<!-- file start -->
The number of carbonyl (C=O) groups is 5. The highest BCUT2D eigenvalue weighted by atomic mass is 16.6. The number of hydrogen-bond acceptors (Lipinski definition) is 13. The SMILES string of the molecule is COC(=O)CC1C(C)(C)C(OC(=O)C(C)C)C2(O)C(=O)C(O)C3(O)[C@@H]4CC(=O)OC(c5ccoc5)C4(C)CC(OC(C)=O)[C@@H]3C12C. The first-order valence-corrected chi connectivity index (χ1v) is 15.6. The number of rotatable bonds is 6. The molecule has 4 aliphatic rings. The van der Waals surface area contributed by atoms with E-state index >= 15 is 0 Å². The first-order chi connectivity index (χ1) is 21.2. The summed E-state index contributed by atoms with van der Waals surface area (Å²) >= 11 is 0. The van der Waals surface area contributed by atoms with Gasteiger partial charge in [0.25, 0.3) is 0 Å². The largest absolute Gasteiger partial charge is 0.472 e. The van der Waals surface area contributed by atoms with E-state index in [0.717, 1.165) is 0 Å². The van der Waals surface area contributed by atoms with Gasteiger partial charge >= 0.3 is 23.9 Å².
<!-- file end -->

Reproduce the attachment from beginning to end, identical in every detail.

The number of carbonyl (C=O) groups is 5. The highest BCUT2D eigenvalue weighted by atomic mass is 16.6. The number of hydrogen-bond acceptors (Lipinski definition) is 13. The SMILES string of the molecule is COC(=O)CC1C(C)(C)C(OC(=O)C(C)C)C2(O)C(=O)C(O)C3(O)[C@@H]4CC(=O)OC(c5ccoc5)C4(C)CC(OC(C)=O)[C@@H]3C12C. The first-order valence-corrected chi connectivity index (χ1v) is 15.6. The number of rotatable bonds is 6. The molecule has 4 aliphatic rings. The van der Waals surface area contributed by atoms with E-state index >= 15 is 0 Å². The first-order chi connectivity index (χ1) is 21.2. The summed E-state index contributed by atoms with van der Waals surface area (Å²) >= 11 is 0. The van der Waals surface area contributed by atoms with Gasteiger partial charge in [0.25, 0.3) is 0 Å². The largest absolute Gasteiger partial charge is 0.472 e. The van der Waals surface area contributed by atoms with E-state index in [0.717, 1.165) is 0 Å². The van der Waals surface area contributed by atoms with Gasteiger partial charge >= 0.3 is 23.9 Å².